January 1998 marked the discovery of Whale Shark aggregation in a bay near Donsol by a group of divers. The news spread like wildfire attracting tourists and sadly, even hunters. Responding to the media clamor which ensued the killing of 7 whale sharks, Donsol waters were declared a “Whale Shark Sanctuary”. Soon after, hunting and trading was banned across the entire country by the national government (F.A.O.-193).

That same year, tourism was initiated as a collaboration between World Wide Fund for Nature (WWF)-Philippines and the local government to protect Whale Sharks from further consumptive exploitation while improving the socio-economic status of the community.

2. She is the first to spearhead scientific study on Whale Sharks

Donsol was the first place in the Philippines to spearhead a scientific study on live whale sharks. WWF-Philippines has monitored the presence of the gigantic fish in the waters of Donsol since 1998. Likewise worthy of note would be the collaborations with few independent researchers and institutes.

They have indeed worked hard to collect a large amount of data on these leviathans which helps to shed light upon their enigmatic life. By photo-identification and tagging, more than 380 individuals have already been identified. Some of them were tracked crossing national and international borders using these 2 methods.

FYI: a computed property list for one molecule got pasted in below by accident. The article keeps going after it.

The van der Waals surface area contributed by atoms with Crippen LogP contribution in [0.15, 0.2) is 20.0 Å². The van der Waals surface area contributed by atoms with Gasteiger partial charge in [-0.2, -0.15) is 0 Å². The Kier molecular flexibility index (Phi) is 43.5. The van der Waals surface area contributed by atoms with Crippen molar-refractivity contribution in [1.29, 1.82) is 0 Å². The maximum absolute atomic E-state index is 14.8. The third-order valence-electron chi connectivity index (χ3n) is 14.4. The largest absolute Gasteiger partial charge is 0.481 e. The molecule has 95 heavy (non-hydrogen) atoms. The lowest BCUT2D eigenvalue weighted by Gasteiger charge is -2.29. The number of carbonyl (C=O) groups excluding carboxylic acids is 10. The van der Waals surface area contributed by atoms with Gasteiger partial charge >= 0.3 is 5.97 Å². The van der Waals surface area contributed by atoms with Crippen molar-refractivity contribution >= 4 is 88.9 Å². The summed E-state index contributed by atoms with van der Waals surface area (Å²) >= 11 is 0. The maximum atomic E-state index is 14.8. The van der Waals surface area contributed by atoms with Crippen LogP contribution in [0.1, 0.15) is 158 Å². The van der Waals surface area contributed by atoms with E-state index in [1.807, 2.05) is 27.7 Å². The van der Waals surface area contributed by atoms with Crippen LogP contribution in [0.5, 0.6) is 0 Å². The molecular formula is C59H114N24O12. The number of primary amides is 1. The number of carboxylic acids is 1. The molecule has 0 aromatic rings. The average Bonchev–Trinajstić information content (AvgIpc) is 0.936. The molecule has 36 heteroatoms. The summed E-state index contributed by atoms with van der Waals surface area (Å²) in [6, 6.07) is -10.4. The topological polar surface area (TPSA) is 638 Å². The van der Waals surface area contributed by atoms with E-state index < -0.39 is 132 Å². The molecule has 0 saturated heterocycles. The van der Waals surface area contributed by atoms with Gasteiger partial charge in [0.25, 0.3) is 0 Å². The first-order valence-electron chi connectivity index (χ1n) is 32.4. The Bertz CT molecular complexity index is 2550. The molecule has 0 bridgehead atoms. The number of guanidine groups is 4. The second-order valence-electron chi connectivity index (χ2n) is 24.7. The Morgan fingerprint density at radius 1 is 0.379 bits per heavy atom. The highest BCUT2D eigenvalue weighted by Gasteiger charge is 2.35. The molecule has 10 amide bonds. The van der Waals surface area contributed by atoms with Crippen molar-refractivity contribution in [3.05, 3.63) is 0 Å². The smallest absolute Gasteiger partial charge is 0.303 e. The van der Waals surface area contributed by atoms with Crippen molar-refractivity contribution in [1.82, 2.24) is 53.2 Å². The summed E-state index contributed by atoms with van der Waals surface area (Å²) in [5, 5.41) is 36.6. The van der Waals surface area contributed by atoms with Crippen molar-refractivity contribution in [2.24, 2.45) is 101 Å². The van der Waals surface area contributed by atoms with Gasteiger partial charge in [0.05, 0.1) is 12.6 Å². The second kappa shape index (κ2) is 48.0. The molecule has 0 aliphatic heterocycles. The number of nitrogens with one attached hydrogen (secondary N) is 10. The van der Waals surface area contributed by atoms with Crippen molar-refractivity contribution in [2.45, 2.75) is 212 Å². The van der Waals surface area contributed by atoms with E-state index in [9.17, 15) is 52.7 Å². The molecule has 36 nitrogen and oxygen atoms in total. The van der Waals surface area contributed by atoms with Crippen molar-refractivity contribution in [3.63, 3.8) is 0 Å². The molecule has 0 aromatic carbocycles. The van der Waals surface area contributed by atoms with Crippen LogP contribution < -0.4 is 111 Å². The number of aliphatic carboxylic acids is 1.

3. She only allows snorkelling for Whale Shark Interaction

Whale shark interaction is strictly a snorkelling activity in Donsol. In the months of December to July, a large number of whale sharks are commonly seen converging at Donsol Bay. They have been observed to be coming from migration from other areas of Ticao Pass, including that of the Montreal. They stay for 6 – 7 months after arriving somewhere between November to December, feeding on the influx of rich nutrients at the mouth of Donsol River.

4. She is always the first witness to Whale Shark behaviours

Thursday, 5 Dec 2013, the WWF-Philippines reported an unusual rise in interactions with the gentle giant in Donsol in the last quarter of 2013, resulting to an increment in the number of tourists. It seems that they have deviated from their usual visit starting in Dec and ending in May. Since early November, WWF recorded almost daily sightings. Word is getting around and tourists are starting to arrive. Timely reservations for your trip are highly recommended.

5. She is home to many other critters

Aside from whale shark interaction, Donsol proffers more interesting treats for divers exploring Manta Bowl and San Miguel Island. A parade of Manta Ray, Bamboo Shark, Mandarin Fish, Lion Fish, Ghost Pipefish, Puffer Fish, Seahorse, Moray Eel and colourful Nudibranch will surely make your trip something to look forward to!

What Happened to Diving in Malapascua After The Typhoon

Diving in Malapascua - Island

It is a fact that Malapascua Island has been headlining and making a name for itself across the diving community around the world for its famed Thresher Sharks. It is a dive experience in every divers’ wish list and certainly a place to re-visit for those who have dived here before.